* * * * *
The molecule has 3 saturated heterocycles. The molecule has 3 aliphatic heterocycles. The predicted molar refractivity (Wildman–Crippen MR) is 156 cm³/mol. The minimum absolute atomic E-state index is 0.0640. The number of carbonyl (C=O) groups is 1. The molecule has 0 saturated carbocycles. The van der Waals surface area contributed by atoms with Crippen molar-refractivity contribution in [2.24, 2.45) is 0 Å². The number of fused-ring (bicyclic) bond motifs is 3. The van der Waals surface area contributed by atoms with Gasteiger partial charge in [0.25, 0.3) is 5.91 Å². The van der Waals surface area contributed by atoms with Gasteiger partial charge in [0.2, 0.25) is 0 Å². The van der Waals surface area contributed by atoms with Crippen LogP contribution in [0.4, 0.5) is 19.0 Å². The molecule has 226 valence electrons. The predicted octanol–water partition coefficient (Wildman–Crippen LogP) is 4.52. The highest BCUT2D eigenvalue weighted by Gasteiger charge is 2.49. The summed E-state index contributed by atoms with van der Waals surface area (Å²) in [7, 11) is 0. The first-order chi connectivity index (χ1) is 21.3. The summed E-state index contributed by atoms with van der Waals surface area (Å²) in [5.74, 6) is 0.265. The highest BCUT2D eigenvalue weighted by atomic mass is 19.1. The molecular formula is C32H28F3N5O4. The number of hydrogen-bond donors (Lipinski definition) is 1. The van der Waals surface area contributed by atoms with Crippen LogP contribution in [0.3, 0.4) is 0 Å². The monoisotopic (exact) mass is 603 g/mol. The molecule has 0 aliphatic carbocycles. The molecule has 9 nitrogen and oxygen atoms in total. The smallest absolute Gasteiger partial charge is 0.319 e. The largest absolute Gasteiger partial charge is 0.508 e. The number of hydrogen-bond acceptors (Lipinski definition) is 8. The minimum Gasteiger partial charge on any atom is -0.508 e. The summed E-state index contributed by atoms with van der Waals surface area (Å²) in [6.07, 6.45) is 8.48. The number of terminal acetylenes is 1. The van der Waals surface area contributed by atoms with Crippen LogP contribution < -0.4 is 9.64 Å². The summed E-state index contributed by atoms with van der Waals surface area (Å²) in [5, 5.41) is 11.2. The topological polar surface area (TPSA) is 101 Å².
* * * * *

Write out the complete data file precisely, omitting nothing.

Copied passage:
The molecule has 3 saturated heterocycles. The molecule has 3 aliphatic heterocycles. The predicted molar refractivity (Wildman–Crippen MR) is 156 cm³/mol. The minimum absolute atomic E-state index is 0.0640. The number of carbonyl (C=O) groups is 1. The molecule has 0 saturated carbocycles. The van der Waals surface area contributed by atoms with Crippen molar-refractivity contribution in [2.24, 2.45) is 0 Å². The number of fused-ring (bicyclic) bond motifs is 3. The van der Waals surface area contributed by atoms with Gasteiger partial charge in [0.25, 0.3) is 5.91 Å². The van der Waals surface area contributed by atoms with Gasteiger partial charge in [0.2, 0.25) is 0 Å². The van der Waals surface area contributed by atoms with Crippen LogP contribution in [0.4, 0.5) is 19.0 Å². The molecule has 226 valence electrons. The predicted octanol–water partition coefficient (Wildman–Crippen LogP) is 4.52. The highest BCUT2D eigenvalue weighted by Gasteiger charge is 2.49. The summed E-state index contributed by atoms with van der Waals surface area (Å²) in [7, 11) is 0. The first-order chi connectivity index (χ1) is 21.3. The summed E-state index contributed by atoms with van der Waals surface area (Å²) in [5.74, 6) is 0.265. The highest BCUT2D eigenvalue weighted by atomic mass is 19.1. The molecular formula is C32H28F3N5O4. The number of hydrogen-bond donors (Lipinski definition) is 1. The van der Waals surface area contributed by atoms with Crippen LogP contribution in [0.3, 0.4) is 0 Å². The monoisotopic (exact) mass is 603 g/mol. The molecule has 0 aliphatic carbocycles. The molecule has 9 nitrogen and oxygen atoms in total. The smallest absolute Gasteiger partial charge is 0.319 e. The largest absolute Gasteiger partial charge is 0.508 e. The number of hydrogen-bond acceptors (Lipinski definition) is 8. The minimum Gasteiger partial charge on any atom is -0.508 e. The summed E-state index contributed by atoms with van der Waals surface area (Å²) in [6.07, 6.45) is 8.48. The number of terminal acetylenes is 1. The van der Waals surface area contributed by atoms with Crippen LogP contribution < -0.4 is 9.64 Å². The summed E-state index contributed by atoms with van der Waals surface area (Å²) in [5, 5.41) is 11.2. The topological polar surface area (TPSA) is 101 Å².